The Northern Territory has been rocked by its first case of community transmission since the beginning of the COVID-19 pandemic. The case has incited a three-day lockdown for the town of Katherine and a 72-hour lockout period for Darwin.
The announcement was made by Chief Minister Michael Gunner during an emergency press conference held at 10pm on Thursday evening. Authorities have not yet discovered the source of the positive case’s infection.
An unvaccinated man in his 20s tested positive after spending time in both the Greater Darwin area and Katherine. He is a contract worker who was undertaking work at the RAAF Base Tindal, which is located 15 kilometres outside of Katherine. The Chief Minister said the man received a “strong positive” test result.
“The man has not travelled outside of the Territory recently. That means he caught the virus inside the Territory,” said Mr Gunner.
The man is believed to have been infectious in the community between Sunday October 31 and Tuesday November 2 prior to beginning his isolation period. Five exposure sites have been named but more may come.
Residents of Katherine (population approximately 6,000) will only be permitted to leave their homes for essential purposes such as to receive medical care, obtain essential items or undertake essential work. All residents will need to wear a face mask while outside the home.
The Greater Darwin Region will enter a 72-hour lockout period. Due to high vaccination rates among the Darwin community, those who are fully vaccinated are permitted to go about their lives normally provided they wear a face mask. Those who are not yet vaccinated will need to stay home except for essential reasons until the lockout period ends.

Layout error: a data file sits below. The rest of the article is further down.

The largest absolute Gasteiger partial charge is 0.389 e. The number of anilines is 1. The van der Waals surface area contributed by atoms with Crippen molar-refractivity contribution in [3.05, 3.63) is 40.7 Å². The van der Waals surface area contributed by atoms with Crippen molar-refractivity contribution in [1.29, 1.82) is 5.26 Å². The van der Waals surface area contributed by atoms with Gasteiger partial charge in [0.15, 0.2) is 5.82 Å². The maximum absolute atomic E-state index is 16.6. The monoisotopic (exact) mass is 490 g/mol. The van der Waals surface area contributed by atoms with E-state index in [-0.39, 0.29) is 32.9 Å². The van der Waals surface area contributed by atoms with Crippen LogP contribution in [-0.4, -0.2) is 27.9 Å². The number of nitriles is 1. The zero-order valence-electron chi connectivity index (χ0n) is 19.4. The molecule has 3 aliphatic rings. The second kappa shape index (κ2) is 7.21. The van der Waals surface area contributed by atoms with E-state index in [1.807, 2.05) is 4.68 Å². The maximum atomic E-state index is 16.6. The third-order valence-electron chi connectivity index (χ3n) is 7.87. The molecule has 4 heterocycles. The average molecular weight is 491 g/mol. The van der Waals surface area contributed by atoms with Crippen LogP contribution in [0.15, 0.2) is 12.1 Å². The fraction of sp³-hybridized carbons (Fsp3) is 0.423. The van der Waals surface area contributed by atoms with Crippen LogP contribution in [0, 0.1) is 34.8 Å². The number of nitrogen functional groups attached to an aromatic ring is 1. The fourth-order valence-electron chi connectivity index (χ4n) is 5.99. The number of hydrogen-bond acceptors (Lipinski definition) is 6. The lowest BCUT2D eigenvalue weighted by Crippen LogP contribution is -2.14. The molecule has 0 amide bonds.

Schools will remain open in the Greater Darwin Region. Children aged 16 and under will be treated the same as fully vaccinated residents. While unvaccinated parents will be permitted to drop their children off at school or childcare, they cannot enter the grounds. Breaches will lead to a $5,000 fine.
Mr Gunner encourages Northern Territory residents to get vaccinated to protect themselves from future transmission.
“This is another reminder that we didn’t want that the Territory is absolutely vulnerable to COVID-19, and it’s a reminder that you don’t have to go interstate to get it, you don’t have to be a frontline worker to get it,” he explained at the press conference.
“It’s here. Anyone can get it. You can get it,” said Mr Gunner.
A second positive case has since been announced. The case is a household contact of the unvaccinated man in his 20’s.
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